Rhubarb Muffins

Finely chopped rhubarb keeps these muffins tender and light.

Maybe it was just bad luck, but a fair number of rhubarb cake or muffin recipes I’ve tried turned out to be a bit on the soggy side. Rhubarb is pretty juicy stuff, and I don’t like biting into a big, sour blob in cake or muffins, and, I guess, neither does Ruth Thurston in Machias who sent this recipe annotated with her advice on making these muffins.

The original recipe called for chopping the rhubarb “coarsely” but Ruth drew a firm line through that instruction and penned “fine” in its place. She also crossed out the half-cup of chopped walnuts or pecans called for, but you can consider them optional in case you like nuts in your muffins.

The recipe calls for buttermilk and for once I did not substitute milk soured with a bit of vinegar. Instead I recommend using the Maine-made buttermilk from Kate’s, the company that makes butter, or some other buttermilk. Perhaps it is not quite a secret ingredient but it makes a difference to use the genuine article.

Ruth’s changes earned the muffins her annotation of “extra good, tender, light,” which some other rhubarb muffins or cakes are definitely not. Like most muffins, these are best eaten warm, at least the same day you make them, and since they produce about sixteen muffins, you might want some help consuming them: company? grandkids visiting? take them to work to share?

Rhubarb Muffins
Serves: Makes about 16 muffins
  • 2 ½ cups unsifted all-purpose flour
  • 1 teaspoon baking powder
  • 1 teaspoon baking soda
  • ½ teaspoon salt
  • ¼ teaspoon grated nutmeg
  • 1 cup firmly packed light brown sugar
  • 1 ¼ cups buttermilk
  • ½ cup vegetable oil
  • 1 large egg
  • 2 teaspoons vanilla extract
  • 2 cups rhubarb, finely chopped
  • ¼ cup chopped walnuts or pecans, chopped, optional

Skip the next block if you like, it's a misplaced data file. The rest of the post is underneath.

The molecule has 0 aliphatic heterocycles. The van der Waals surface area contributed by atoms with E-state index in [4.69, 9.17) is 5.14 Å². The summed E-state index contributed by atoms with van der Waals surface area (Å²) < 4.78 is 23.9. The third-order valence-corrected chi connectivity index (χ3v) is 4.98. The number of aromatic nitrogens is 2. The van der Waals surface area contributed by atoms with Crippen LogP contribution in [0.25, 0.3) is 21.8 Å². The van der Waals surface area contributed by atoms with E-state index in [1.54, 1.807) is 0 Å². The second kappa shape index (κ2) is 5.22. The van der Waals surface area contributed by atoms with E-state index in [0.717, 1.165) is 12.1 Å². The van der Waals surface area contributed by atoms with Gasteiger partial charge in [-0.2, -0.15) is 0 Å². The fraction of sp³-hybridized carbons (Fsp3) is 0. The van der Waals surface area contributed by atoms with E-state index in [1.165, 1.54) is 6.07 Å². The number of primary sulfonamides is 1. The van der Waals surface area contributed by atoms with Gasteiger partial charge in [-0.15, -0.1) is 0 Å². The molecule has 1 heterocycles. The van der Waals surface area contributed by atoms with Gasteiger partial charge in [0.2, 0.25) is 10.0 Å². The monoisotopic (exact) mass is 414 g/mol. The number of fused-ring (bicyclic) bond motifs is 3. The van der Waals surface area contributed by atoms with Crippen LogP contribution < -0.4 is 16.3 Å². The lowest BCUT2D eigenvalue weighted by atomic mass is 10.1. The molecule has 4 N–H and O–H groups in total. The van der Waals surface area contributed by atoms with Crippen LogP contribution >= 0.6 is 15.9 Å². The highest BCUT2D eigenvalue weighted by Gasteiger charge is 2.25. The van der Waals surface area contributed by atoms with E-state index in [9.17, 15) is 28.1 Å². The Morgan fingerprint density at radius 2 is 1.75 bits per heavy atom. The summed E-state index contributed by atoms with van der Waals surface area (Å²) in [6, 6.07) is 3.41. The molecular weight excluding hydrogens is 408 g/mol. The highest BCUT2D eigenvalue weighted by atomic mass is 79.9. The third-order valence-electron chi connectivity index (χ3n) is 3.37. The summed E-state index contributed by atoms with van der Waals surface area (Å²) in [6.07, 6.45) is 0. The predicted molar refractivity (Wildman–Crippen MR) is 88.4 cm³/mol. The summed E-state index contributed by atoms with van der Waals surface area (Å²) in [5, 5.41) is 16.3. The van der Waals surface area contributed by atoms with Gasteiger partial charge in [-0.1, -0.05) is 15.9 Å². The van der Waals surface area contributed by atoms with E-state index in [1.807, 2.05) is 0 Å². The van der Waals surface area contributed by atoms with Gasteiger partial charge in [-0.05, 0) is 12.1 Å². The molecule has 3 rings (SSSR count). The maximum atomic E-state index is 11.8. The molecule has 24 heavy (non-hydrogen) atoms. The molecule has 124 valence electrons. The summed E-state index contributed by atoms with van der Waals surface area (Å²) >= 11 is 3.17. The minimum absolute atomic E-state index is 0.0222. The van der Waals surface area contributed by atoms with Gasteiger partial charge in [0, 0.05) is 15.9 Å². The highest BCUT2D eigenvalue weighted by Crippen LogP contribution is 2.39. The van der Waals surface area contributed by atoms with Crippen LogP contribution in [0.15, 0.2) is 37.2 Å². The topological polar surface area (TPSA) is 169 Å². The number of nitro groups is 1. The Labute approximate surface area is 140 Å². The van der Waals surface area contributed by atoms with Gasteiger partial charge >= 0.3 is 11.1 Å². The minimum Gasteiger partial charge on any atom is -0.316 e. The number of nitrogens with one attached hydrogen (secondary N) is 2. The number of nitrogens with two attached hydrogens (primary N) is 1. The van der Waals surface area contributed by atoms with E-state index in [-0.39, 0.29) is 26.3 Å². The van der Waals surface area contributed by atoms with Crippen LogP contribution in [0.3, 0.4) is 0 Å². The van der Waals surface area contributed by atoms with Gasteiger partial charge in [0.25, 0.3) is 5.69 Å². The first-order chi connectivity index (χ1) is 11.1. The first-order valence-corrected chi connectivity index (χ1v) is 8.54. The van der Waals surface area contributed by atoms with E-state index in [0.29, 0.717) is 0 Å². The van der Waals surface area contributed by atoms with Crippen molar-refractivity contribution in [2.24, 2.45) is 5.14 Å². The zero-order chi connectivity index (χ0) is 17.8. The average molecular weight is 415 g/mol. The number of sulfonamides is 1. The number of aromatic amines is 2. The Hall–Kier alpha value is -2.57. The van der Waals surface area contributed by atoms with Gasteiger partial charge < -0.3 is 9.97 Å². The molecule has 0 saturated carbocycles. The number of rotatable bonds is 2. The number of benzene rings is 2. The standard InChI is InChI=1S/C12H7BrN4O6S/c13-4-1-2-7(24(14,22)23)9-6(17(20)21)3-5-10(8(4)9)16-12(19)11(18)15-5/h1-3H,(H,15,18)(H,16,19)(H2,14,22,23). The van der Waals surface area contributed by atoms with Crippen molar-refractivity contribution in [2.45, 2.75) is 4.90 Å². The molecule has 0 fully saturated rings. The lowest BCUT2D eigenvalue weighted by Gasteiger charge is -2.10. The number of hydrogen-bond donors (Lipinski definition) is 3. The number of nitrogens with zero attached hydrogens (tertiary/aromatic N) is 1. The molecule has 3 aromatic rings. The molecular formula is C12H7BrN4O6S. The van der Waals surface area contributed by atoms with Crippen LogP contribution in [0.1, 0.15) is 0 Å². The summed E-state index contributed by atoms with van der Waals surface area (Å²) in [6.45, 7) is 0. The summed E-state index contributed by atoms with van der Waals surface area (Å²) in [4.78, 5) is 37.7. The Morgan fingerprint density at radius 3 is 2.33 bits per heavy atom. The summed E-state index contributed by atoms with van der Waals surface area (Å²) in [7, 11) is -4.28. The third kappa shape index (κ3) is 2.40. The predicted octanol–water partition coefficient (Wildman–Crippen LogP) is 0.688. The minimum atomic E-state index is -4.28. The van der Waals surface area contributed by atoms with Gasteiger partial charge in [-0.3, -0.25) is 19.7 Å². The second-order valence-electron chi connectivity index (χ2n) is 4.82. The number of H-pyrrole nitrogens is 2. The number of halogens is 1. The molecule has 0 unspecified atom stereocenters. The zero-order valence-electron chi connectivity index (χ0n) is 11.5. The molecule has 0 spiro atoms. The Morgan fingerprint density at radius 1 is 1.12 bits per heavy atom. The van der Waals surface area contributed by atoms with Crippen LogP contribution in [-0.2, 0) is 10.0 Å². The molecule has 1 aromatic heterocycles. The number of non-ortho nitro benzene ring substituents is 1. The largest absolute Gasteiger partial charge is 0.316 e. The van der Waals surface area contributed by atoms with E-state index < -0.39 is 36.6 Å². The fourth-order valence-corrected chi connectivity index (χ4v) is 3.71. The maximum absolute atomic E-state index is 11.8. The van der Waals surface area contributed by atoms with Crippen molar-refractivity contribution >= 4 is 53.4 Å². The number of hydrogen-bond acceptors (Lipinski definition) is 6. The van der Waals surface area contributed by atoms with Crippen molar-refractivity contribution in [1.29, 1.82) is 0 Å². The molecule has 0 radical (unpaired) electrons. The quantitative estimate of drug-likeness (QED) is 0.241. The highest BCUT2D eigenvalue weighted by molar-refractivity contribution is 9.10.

1. Heat oven to 375 degrees.
  2. Grease and flour 2 ½ inch muffin tins or line with muffin papers
  3. Whisk together in a large bowl, flour, baking powder, baking soda, salt, and nutmeg.
  4. In a separate bowl, beat together brown sugar, buttermilk, oil, eggs and vanilla.
  5. Stir the wet mixture into the flour mixture until it is barely moistened, even a bit lumpy. Do not overmix.
  6. Fold in the rhubarb and optional nuts until they are evenly distributed in the batter.
  7. Fill the muffin cups. Bake about 20 minutes or until a tester inserted comes out clean.
  8. Cool briefly and serve.



Sandy Oliver

About Sandy Oliver

Sandy Oliver Sandy is a freelance food writer with the column Taste Buds appearing weekly since 2006 in the Bangor Daily News, and regular columns in Maine Boats, Homes, and Harbors magazine and The Working Waterfront. Besides freelance food writing, she is a pioneering food historian beginning her work in 1971 at Mystic Seaport Museum, where she developed a fireplace cooking program in an 1830s house. After moving to Maine in 1988, Sandy wrote, Saltwater Foodways: New Englanders and Their Foods at Sea and Ashore in the 19th Century published in 1995. She is the author of The Food of Colonial and Federal America published in fall of 2005, and Giving Thanks: Thanksgiving History and Recipes from Pilgrims to Pumpkin Pie which she co-authored with Kathleen Curtin. She often speaks to historical organizations and food professional groups around the country, organizes historical dinners, and conducts classes and workshops in food history and in sustainable gardening and cooking. Sandy lives on Islesboro, an island in Penobscot where she gardens, preserves, cooks and teaches sustainable lifeways.